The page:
“Our research has increased dramatically, at a time when federal funding for research has declined markedly,” said Osborne. “Research funding since the initial NCI-designation in 2007 has grown from approximately $99 million to $152 million annually. “This is an impressive statistic given that many cancer centers have seen significant cutbacks in research funding.”
The Duncan Cancer Center, along with the other NCI-designated cancer centers in Texas, have received important funding support during this federal shortfall from the Cancer Prevention and Research Institute of Texas. The agency began awarding cancer grants in 2010.
In translational research, discoveries in the lab are efficiently moved to the clinical setting to improve the life or survival of patients. Osborne specifically pointed out new findings in cell and gene therapy, breast and pediatric cancers that have been made available to patients.
Cancer epidemiology and prevention programs
In 2011, the Cancer Center recruited Dr. Melissa Bondy, a renowned expert in the field of epidemiology. Bondy, a McNair Scholar, together with Dr. Hashem El-Serag, professor of medicine – gastroenterology at Baylor, lead the Cancer Prevention and Population Sciences Program.
The program has made significant contributions to molecular and genetic epidemiology and behavioral research in addiction and tobacco cessation, obesity, brain, breast, liver and esophageal cancers (the latter two being the most rapidly increasing cancers in Texas).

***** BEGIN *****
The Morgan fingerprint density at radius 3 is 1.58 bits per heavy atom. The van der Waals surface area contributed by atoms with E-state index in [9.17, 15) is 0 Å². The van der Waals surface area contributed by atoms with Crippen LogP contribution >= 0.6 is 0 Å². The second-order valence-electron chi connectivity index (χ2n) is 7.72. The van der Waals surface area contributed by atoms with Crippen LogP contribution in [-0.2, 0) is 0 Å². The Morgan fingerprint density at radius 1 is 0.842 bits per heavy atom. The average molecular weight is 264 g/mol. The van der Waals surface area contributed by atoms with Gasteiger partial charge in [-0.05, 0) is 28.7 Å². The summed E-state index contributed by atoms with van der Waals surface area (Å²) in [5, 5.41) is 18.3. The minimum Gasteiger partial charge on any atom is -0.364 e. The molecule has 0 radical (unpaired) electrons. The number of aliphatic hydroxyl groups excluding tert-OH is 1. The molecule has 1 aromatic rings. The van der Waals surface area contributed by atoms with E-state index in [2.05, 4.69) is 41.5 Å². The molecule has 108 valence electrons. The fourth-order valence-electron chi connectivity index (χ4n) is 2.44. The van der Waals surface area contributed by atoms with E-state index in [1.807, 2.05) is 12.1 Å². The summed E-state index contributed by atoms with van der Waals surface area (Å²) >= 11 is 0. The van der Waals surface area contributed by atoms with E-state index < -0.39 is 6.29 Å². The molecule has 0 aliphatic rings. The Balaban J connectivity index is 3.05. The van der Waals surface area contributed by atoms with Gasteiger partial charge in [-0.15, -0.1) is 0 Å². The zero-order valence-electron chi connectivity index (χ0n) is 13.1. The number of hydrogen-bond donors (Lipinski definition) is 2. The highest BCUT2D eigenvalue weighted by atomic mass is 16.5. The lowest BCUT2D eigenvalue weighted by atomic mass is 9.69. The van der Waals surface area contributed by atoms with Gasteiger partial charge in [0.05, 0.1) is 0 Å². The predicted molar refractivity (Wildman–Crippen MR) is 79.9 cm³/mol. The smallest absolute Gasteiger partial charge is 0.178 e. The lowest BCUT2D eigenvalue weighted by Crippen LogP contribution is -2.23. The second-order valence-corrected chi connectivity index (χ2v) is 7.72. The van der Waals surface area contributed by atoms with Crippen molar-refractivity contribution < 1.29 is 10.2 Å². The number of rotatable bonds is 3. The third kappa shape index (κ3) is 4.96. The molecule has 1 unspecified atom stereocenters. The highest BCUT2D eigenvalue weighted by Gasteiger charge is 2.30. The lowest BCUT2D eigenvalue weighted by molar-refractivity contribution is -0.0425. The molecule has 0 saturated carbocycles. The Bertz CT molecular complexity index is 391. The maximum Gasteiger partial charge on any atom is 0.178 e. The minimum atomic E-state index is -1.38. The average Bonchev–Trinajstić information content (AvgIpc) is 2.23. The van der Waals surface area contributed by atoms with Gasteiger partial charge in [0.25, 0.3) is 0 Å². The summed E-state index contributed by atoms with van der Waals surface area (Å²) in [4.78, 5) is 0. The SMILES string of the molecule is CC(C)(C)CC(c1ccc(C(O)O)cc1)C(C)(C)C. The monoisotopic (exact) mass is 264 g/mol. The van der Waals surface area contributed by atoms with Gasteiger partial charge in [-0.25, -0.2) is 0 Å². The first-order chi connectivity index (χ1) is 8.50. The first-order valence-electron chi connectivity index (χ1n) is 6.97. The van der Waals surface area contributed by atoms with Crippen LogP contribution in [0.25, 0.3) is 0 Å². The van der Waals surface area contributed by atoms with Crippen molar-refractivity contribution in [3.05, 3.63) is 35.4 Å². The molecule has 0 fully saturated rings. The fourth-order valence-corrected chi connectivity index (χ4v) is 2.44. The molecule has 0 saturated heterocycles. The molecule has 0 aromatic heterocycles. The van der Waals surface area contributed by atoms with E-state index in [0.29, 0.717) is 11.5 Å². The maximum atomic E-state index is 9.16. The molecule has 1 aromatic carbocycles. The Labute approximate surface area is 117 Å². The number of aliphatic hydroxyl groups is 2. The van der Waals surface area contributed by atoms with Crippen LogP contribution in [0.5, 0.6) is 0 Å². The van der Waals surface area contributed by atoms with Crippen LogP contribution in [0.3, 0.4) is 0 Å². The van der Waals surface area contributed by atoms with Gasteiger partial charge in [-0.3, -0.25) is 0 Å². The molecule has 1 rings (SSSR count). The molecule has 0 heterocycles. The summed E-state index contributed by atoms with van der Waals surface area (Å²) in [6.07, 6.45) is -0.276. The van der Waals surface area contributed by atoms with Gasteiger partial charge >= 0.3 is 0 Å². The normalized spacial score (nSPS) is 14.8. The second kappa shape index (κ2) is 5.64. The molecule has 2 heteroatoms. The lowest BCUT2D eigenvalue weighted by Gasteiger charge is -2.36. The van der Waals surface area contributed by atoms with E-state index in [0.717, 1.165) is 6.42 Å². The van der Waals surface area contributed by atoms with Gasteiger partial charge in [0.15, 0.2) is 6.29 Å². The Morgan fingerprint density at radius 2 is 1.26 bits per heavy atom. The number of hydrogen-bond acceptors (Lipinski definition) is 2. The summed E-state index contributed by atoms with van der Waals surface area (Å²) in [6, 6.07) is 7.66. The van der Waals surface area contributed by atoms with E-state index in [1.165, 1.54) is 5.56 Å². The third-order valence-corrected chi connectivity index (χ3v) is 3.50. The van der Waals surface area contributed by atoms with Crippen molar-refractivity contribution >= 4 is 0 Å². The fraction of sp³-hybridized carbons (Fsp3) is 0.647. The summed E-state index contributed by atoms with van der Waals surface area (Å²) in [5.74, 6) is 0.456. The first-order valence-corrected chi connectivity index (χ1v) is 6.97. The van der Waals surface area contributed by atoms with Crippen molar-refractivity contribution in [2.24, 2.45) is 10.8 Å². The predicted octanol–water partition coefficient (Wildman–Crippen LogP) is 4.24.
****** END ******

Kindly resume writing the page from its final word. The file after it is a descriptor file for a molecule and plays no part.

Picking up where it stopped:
Serving the community
“Our affiliated hospitals are critical and key to our research and clinical care programs,” said Osborne. “They each involve a different patient population, allowing us to cover all segments of our community, which is a huge advantage for us.”
Comprehensive cancer centers must serve the people in their geographic location. Seventy percent of the patients seen in the Duncan Cancer Center affiliates come from Harris County.
Through the Harris Health System’s Ben Taub Hospital and Smith Clinic, Baylor takes care of a majority of Houston’s underserved population. The Michael E. DeBakey Veterans Administration Medical Center is the largest in the country and enables Baylor to offer research and expertise to veterans from all over the nation.
The Texas Children’s Cancer Center, one of the largest children’s cancer center in the country, is a very important component and serves 50 percent of all pediatric cancer patients in Texas and 90 percent from the Houston region. Its research program received the highest possible “exceptional” rating on the recent NCI evaluation.